I always think about this when people say they want to change or don't want to admit something's their fault. It's so easy to walk into a situation, see one thing and say well you're the cause of this. You have no knowledge of preceding events, why the person has become the way they are. It's like all this stuff gets swirled and entangled together, people say you did this and they're right, but you turn right back around and say, well you did this which is why I did what I did. When will this foolishness stop? When is someone going to be mature and say, you know, I can only be responsible for what I did.
    Well, I am a parent of three children... so... *groan* ... yes, this is the typical lecture that we give when we get the daily arguments of "But he said....!" and "But she did....!" It's a long process. And some people weren't forced to learn to do this as children, so now they have to learn it as adults... when they're no longer in submission to higher authority and HAVE to learn it.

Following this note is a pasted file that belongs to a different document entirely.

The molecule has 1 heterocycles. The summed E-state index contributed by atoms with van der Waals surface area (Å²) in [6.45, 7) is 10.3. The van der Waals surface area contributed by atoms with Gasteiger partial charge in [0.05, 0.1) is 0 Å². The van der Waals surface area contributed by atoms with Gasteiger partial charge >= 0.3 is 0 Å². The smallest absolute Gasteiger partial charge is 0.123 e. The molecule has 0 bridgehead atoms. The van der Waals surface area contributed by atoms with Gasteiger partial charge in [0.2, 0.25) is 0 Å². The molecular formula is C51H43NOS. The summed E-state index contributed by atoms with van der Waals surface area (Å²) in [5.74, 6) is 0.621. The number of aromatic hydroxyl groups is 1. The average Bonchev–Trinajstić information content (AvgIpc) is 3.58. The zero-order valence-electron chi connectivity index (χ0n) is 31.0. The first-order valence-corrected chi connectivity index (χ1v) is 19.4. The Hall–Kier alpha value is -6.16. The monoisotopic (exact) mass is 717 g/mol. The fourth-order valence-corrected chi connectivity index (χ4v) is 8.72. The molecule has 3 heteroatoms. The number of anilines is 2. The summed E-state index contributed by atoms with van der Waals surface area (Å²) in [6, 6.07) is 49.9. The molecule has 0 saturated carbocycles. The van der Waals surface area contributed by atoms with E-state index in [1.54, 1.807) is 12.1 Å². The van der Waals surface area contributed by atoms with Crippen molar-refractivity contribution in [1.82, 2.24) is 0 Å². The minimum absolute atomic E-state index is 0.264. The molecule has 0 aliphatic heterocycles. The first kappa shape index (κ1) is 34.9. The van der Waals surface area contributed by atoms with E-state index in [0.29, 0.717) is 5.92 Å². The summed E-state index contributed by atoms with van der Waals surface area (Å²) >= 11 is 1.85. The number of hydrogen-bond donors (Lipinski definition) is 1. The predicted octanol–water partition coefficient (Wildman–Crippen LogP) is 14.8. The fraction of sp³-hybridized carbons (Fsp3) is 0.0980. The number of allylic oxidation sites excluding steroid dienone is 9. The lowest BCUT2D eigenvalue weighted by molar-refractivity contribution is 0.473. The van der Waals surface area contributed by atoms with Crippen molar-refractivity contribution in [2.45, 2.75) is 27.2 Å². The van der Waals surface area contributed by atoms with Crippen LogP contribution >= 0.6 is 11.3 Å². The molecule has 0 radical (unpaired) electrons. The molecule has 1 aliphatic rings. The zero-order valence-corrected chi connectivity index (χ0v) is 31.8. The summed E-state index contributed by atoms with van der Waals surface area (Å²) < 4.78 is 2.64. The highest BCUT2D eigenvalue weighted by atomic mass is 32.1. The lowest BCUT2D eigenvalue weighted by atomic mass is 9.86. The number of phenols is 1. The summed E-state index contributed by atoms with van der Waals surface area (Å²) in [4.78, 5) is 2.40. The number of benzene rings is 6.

I'd think that if you really want to change, you'd start showing change, especially if you care for the other person. I'm not saying a complete 180 is less than 24 hrs, just some results of your desire to change, and acknowledgment of your faults would prompt some things to happen faster than others.
    True. I agree with both. One needs to have patience, because the process of change is long; one also needs to accept that "signs of good faith" are very helpful in terms of helping one change AND signaling other people that the change is in progress.